In order to characterize the crystallinity of ZnO thin films, XRD analyses were performed and the results are shown in Fig.4. From the XRD spectrum for the sample grown with the flow rate of 6 L/min, c-plane ZnO (002) at 31.7°, r-plane (101), m-plane (002) at 66.3° and sapphire (100) diffraction peaks were shown. But the other two samples grown with flow rates of 8 L/min and 10 L/min possess m-plane (100), m-plane (200) and sapphire.

Fig. 2. Photograph and SEM Images are Shown in (a)-(c) and (d)-(f), Respectively.

Fig. 3. Photoluminescence Spectra for the Samples Grown with Carrier Gas Flow Rate of (a) 6 L/min, (b) 8 L/min and (c)10 L/min.

The film thickness results are shown in Fig.5. When the clod mist come into the furnace, then the temperature of the mist increase with the location on the substrate. So, the thickness increases with the location because the thermal reaction is enhanced by the mist temperature. When we increased the flow rate from 8 L/min to 10 L/min, the decomposition of the mist is decreased because the temperature of the mist is not increased at the high flow rate. According to these responses, the crystal growth condition for the sample grown with the carrier gas flow rate of 8 L/minis was found to be optimal. The summary table for experiment is given in Table II.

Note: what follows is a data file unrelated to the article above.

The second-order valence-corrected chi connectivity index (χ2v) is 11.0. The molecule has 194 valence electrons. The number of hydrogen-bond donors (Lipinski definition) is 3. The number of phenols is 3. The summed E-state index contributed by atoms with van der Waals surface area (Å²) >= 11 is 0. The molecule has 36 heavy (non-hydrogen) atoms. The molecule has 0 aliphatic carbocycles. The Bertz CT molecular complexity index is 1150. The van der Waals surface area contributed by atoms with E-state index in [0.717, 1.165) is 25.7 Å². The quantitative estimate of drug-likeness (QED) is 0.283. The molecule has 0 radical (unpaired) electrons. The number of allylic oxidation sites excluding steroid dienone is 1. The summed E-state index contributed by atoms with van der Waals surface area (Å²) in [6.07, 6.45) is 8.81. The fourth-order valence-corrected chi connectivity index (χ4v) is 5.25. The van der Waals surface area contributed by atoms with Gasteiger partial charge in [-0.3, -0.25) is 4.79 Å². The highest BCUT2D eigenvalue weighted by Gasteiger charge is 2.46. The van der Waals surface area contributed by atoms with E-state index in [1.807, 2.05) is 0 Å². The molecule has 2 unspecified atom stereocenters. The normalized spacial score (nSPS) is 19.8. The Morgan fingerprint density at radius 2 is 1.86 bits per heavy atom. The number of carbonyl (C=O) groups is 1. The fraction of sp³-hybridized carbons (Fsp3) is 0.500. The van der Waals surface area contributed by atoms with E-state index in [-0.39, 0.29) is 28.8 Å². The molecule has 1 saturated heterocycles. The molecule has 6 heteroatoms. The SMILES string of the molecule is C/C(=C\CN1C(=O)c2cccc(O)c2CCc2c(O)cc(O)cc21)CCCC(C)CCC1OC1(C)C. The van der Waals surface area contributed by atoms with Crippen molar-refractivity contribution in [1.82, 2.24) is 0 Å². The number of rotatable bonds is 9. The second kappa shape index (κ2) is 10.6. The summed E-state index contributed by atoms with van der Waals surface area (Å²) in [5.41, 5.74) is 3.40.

Fig. 4. XRD Spectra for the Samples Grown at Various Flow Rates.

Fig. 5. Film Thickness Measurement for 550°C, 600°C and 650°C.

Fig. 6. PL Measurement for Front Side of the Sample on 550°C, 600°C and 650°C.

Table II. Summary for Experiment.

  Film Thickness PL SEM XRD
6 l/min Large Weak Rough Multi-peak
8 l/min Large Strong Flat Multi-peak
10 l/min Small Weak Flat Only m-plane

4. Conclusion

In this paper, undoped ZnO grown on sapphire by mist-CVD technique has been characterized. The undoped ZnO on m-plane sapphire was growth with different flow rate of carrier gas at 600°C. From the PL measurement, weak near-band-edge (NBE) emission peak was observed at 3.26eV while the deep level emissions were very strong. Film thickness decreased with the flow rate. According to this experiment, the optimum values for mist CVD techniques of undoped ZnO with m-plane sapphire are substrate temperature of 600 °C and the carrier gas flow rate of 8 L/min. In this work, we found the optimum condition for crystal growth of ZnO on m-plane sapphire and single orientation of m-plane ZnO was observed by XRD θ-2θ scanning mode.

Acknowledgements

The authors sincerely acknowledge Dr. Hiroshi Shirakawa for valuable discussions. This work is supported for EEHE Project from Japan International Cooperation Agency (JICA).